- Like misandry, misogyny is the pathological hate of a specific sex group, but hate of women by an individual man. Unlike misandry, misogyny has been a major focus to the feminist movement and gets much discussed and investigated. Masculism maintains that misandry has been rampant for thirty years, due to feminist advocacy, and has become a social pathology. Feminism counters that misogyny is a social disease and misandry doesn't exist.
I have removed this entry to /talk for three reasons. First, it seems to be nothing more than a dictionary definition. Second, it is a bad definition: I am not sure that misogyny must be "pathological." Moreover, although some feminists might pathologize their discussion of sexism and misogyny, I am certain that many, and most feminist scholars, do not. The very notion of conflating all feminists into one feminism that has one (simple-minded) view is unconstructive and uninformative. Finally, this entry seems to me to lack NPOV and rather is a veiled attempt to promote a particular point of view. Perhaps there should be an entry here, but this isn't it. -- SR
- You answered my question before I could ask it.
- Perhaps a single page defining misogyny, misandry, and masculism would work.
- Or maybe there's just a strong reaction from men to what they see as unfairness in feminism. The problem is how to express those feelings of unfairness in a NPOV way. I suggest, "According to writer Mr. X, feminism fails to . . ." Or, "Some men also . . ." Ed Poor
- I'd like people's reactions to the following statement:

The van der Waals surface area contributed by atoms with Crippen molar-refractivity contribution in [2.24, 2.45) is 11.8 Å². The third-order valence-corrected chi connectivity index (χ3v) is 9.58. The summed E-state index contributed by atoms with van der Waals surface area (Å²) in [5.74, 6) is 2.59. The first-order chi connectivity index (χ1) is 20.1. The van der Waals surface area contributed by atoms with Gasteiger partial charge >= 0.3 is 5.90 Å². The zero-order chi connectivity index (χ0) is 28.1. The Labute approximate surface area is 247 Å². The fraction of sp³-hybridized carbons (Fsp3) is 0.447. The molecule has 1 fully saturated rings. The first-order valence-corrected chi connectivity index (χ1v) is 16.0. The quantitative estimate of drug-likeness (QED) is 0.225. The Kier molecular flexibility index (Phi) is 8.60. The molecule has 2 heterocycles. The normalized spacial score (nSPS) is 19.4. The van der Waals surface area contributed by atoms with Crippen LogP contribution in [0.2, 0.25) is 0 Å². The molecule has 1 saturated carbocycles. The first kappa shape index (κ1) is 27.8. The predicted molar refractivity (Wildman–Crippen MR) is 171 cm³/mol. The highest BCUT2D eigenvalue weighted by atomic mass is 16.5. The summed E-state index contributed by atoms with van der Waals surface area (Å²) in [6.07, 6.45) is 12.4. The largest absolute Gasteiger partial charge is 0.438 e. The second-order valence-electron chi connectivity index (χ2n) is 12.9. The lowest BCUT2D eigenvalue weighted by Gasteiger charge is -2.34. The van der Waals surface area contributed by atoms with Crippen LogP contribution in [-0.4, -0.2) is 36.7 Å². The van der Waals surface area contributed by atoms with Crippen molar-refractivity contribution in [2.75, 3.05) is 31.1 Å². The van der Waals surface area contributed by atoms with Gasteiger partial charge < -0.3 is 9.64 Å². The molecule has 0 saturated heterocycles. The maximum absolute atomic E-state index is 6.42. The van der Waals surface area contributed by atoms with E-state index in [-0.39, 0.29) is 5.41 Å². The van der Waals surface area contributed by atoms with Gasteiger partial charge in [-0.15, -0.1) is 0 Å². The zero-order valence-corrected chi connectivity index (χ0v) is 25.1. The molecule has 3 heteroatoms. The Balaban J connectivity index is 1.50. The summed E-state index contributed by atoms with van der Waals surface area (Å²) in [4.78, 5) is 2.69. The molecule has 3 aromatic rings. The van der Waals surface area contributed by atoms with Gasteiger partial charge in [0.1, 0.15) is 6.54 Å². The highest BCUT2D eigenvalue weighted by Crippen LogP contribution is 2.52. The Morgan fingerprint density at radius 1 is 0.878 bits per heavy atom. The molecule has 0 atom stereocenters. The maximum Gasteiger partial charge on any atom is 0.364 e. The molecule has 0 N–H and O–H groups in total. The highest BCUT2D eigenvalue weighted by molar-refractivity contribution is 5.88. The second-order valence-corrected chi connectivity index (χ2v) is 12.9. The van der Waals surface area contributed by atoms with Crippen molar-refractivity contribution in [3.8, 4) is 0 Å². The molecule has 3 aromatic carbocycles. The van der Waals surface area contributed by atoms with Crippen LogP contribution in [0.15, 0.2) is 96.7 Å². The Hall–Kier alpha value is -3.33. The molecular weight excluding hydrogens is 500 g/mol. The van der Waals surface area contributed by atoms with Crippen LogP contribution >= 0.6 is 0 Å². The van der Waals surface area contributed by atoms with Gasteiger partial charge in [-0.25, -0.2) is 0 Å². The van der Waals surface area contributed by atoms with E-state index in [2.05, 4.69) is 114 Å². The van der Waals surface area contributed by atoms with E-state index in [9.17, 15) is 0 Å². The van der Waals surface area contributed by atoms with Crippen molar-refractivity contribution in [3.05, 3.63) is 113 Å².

- Wikipedia is not an appropriate place for the expression of one's feelings.
I have actually met women who hate (or profoundly distrust) men (at least, they made it seem as if it were all men and not just me). I don't particularly like it, but I can't say I completely blame them. I have nothing at all against Germans, but I can understand (even if I don't think it is really constructive) why a lot of people of my parents' and grandparents' generation hate them. I also think there are many feminists, and many women, and many women feminists, who would admit that there are women who hate men. But I don*39;t think they would identify this as a pathology or major social problem. Most feminists I know are not interested in the fact that individual men hat women, but rather in structural inequalities in our society (which I think many feminists believe explains why some men hat women).
Perhaps there is a need and a place to discuss why some men hate feminists, and why some women hate men. I suspect that this is just too complex an issue to lump into one "pathology" One needs to distinguish between hating men, meaning real living individuals, and hating the idea of "men," or "masculinity," or "machismo." Also, one has to distinguish the hatred an oppressor feels towards the oppressed, from the hatred the oppressed feel towards the oppressor (i.e. not all fights are between equals). Also, one has to explore different kinds of oppression (when one person oppresses anothe, when a system oppresses different people in different ways, etc). There is just so much here to explore that I don't think one word can do justice to. Perhaps an article on psychology could explore some dimensions of this, and and the article on feminism or sexism could explore others. --SR